He's been outspoken against fire district expansion into EMS. Tober's supporters praise his steadfast fight to maintain high medical standards; detractors accuse him of stubbornness, which has alienated firefighters and stunted cooperation.
Compared to Collier, medical directors in Broward and King counties, where doctors are seen as unifying figures, have been far less controversial.
Tober, or Bob as he's known by many of his colleagues, is thin and well-groomed. His thick, hair-sprayed mane looks practically the same now as it does in a photo taken in 1986, with some streaks of gray.
Now in his mid-'60s, Tober came to Collier County after cutting his teeth in emergency medicine at the Cleveland Clinic. He is the only medical director Collier EMS has had since it was established in 1981.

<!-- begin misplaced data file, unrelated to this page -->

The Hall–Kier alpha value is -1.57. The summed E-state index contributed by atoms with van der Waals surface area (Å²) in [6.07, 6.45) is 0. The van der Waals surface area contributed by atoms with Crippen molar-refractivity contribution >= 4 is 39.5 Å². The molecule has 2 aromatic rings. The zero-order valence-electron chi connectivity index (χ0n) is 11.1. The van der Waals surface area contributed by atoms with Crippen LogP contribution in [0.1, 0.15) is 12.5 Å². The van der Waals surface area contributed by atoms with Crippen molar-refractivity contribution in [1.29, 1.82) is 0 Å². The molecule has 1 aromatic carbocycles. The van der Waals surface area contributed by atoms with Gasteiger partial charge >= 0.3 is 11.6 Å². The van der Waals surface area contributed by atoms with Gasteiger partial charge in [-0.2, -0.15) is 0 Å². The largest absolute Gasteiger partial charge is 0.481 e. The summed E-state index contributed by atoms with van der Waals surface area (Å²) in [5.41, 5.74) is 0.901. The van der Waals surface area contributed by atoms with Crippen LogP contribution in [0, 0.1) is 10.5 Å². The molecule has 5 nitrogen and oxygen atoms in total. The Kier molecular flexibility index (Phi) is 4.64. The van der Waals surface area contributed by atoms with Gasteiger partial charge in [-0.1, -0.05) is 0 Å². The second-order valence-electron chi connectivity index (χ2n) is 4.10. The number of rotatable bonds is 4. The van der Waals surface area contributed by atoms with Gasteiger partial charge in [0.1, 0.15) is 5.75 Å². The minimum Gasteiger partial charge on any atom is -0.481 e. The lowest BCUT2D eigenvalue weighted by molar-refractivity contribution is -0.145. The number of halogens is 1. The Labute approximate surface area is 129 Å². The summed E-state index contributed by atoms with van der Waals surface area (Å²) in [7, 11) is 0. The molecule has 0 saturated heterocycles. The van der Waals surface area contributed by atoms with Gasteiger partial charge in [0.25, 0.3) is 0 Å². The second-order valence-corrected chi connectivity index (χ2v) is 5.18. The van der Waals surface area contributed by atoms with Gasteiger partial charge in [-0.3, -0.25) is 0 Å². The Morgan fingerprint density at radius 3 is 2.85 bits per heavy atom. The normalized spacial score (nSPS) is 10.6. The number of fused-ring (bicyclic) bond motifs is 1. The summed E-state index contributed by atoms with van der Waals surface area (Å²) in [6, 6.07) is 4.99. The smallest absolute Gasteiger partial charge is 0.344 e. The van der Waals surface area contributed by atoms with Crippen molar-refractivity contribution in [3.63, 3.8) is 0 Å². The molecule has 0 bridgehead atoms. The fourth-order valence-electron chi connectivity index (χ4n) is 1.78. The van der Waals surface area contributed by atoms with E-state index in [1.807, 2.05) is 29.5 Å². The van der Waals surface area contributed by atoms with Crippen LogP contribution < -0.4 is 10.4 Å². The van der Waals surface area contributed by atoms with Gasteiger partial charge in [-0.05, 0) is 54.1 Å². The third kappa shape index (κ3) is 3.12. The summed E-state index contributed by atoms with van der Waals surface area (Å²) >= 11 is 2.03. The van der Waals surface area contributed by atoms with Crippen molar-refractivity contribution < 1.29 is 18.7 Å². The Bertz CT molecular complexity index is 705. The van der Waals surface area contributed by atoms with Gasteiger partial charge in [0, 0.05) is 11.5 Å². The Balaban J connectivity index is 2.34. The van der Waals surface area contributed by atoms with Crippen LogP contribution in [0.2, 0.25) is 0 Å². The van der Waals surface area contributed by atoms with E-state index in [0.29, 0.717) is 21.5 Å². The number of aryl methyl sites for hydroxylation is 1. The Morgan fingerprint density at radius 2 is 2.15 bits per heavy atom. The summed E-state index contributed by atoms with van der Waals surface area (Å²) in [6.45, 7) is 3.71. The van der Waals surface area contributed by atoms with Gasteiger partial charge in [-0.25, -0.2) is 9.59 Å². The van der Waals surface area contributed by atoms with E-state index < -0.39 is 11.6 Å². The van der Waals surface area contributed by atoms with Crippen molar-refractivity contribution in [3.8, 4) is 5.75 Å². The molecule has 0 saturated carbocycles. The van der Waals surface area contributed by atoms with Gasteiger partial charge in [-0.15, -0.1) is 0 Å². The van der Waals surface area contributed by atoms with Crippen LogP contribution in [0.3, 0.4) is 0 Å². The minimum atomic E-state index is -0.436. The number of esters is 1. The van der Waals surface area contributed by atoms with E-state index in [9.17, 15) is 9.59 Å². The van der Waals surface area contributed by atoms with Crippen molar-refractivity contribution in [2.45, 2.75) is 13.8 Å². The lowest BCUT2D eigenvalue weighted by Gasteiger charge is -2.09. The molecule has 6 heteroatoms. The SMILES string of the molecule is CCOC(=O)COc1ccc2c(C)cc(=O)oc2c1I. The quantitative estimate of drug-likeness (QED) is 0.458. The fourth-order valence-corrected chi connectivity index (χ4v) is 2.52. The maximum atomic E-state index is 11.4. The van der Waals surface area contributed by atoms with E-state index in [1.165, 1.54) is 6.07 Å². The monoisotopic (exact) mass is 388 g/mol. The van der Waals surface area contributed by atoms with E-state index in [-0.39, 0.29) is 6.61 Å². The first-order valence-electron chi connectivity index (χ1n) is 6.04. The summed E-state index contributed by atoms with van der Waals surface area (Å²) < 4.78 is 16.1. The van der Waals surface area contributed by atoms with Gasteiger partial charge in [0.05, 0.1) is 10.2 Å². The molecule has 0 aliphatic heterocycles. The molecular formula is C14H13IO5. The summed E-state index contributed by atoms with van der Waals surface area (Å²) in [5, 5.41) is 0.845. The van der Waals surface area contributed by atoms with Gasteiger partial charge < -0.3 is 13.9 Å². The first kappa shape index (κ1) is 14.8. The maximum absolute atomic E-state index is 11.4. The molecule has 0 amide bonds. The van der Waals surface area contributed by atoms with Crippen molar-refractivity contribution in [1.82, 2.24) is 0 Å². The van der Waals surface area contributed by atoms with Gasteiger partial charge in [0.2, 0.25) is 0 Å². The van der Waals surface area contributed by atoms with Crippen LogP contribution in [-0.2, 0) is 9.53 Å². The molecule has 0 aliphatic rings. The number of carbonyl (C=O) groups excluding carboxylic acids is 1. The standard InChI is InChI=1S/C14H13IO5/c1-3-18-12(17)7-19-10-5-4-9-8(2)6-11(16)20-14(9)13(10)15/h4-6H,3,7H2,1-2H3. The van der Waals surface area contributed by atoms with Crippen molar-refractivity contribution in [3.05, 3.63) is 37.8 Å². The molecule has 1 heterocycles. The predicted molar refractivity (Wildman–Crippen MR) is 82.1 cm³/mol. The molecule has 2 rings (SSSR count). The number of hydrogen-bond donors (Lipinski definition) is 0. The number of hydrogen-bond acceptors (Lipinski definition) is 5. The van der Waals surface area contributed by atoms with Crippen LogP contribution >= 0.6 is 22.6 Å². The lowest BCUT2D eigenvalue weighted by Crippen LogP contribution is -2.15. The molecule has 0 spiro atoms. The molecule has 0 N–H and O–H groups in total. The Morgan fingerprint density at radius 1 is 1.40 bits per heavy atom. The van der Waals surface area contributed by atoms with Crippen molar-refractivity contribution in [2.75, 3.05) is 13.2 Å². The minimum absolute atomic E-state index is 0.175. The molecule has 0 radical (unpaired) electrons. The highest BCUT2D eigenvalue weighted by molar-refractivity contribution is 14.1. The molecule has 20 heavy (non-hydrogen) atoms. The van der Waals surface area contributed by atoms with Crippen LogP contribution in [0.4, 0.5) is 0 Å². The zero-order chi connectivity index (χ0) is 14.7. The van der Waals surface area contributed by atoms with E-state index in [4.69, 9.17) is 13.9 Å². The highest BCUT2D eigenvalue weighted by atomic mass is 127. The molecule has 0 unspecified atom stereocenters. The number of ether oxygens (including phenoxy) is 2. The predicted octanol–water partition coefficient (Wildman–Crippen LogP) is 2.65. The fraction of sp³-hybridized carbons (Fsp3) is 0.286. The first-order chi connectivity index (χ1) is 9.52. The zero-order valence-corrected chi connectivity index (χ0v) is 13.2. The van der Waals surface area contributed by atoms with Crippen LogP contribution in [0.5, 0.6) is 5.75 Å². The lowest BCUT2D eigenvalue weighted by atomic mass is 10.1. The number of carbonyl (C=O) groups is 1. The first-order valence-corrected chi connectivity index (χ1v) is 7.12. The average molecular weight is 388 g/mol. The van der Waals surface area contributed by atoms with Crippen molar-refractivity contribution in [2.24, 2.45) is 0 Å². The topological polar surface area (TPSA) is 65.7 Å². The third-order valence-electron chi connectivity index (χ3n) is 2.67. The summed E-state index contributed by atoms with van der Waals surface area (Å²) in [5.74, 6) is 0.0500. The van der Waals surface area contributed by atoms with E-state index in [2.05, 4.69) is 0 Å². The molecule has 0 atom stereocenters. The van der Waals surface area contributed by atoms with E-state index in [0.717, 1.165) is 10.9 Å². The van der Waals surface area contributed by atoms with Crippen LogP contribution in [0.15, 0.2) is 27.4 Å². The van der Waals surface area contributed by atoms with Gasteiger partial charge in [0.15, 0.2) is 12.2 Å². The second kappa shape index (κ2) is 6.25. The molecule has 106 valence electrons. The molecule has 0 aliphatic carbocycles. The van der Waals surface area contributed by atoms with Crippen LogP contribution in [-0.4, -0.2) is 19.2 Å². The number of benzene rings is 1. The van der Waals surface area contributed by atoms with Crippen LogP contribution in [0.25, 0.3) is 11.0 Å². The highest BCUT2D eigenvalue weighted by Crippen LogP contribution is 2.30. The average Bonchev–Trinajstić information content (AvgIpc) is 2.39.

"His training and sophistication was uncommon in a small community like Naples," Morton said. "He was able to leverage that and begin to train personnel with clinical protocols that were atypical for this type of community."
When relaxed, Tober is charming with an old-fashioned, distinguished air. When challenged on the direction of Collier's EMS, that bedside manner melts into a feistier side, quick to go battle over his medical beliefs.
Tober's problem with the fire districts, he said, is they have been unwilling to integrate into his system and maintain his medical standards.
"I'm either going to drive the boat in the right and prudent direction, or I'm not going to drive it," Tober told the Daily News.
For better or worse, Tober said, he isn't a politician and he doesn't compromise when it comes to medicine.